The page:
• Major regulator of extracellular fluid
  volume and potassium
• Aldosterone effect on collecting duct of
  kidney to increase Na retention and
  increase K excretion
• Regulated by A II, K, ACTH
• Angiotension
Adrenal Androgen Physiology

• Regulate male secondary sex
  characteristics
• Can cause hirsutism in females
• Regulated by ACTH
Cushing’s Disease
             Cushing’s
         Signs & Symptoms
• Central obesity   Moon facies
• Thin skin         Easily bruise
• Hypertension      DM
• Muscle weakness   Acne/hirsutism
• Psychiatric       Short stature
                    kids
Adrenal hormones and training

• Use high volume, large muscle groups,
  short rest periods
• Vary program to allow gland to recover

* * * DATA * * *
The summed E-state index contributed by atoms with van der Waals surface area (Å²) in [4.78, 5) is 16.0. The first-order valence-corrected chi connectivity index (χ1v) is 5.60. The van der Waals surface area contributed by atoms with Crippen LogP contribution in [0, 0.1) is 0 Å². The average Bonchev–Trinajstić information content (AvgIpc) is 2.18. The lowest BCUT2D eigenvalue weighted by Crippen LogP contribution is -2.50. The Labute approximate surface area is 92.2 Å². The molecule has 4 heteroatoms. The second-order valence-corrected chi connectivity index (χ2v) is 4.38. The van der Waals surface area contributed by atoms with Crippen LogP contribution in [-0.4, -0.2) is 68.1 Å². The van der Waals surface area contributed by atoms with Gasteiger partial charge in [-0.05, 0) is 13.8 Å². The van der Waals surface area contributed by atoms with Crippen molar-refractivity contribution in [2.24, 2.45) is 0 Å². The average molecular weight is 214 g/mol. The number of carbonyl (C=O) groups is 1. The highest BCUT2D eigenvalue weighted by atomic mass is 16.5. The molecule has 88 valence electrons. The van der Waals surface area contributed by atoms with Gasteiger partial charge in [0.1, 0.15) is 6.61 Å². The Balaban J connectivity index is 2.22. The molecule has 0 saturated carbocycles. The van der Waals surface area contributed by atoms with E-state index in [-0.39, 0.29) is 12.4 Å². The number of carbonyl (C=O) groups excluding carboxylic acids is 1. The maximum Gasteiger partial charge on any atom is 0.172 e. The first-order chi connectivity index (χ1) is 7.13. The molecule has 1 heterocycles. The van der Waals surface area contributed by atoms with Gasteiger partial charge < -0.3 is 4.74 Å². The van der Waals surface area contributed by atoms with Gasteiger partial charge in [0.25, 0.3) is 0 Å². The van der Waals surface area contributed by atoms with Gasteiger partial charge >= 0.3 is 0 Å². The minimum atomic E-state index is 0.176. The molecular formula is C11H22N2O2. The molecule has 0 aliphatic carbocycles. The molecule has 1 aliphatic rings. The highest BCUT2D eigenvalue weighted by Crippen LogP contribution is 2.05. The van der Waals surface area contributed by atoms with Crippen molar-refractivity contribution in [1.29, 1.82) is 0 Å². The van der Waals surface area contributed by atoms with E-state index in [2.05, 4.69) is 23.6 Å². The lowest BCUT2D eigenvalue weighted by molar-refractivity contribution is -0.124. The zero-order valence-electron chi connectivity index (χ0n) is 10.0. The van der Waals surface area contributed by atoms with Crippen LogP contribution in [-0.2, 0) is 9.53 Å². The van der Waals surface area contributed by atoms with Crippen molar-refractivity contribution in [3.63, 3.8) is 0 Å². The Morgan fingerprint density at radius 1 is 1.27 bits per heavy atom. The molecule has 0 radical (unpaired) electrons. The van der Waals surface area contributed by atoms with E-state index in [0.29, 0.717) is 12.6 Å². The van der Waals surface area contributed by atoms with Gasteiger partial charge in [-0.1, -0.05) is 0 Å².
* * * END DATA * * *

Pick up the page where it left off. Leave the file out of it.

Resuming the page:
Testosterone

• Promotes growth hormone response in
 pituitary gland
  – Protein synthesis
• Influences strength and size of skeletal
  muscle via the nervous system
• Upon skeletal muscle
Testosterone

• Secreted from testes
• Increase levels after resistance training
 and aerobic exercise
Stimulus for testosterone
release
• Large muscle group exercises
• Heavy resistance (85-95%)
• Moderate to high volumes
• Short rest intervals (30s to 1 min)
• 2 years or more resistance training
 experience
Testosterone in women

• 10-15 fold lower
• Unsure of changes following exercise
• Reported to have a modest increase
Training adaptations to
testosterone
• Experience of lifters
  – As experience increases the threshold to
    stimulate testosterone production increases
• 5-10 RM
• Augmented levels over time may
  contribute to enhanced neuro-
  development
• Drug testing
Insulin-like Growth Factors

• Somatomedins
• Protein anabolism
• Released from liver and other storage
 places
IGF and Training

• Changes are based on starting
 concentrations before training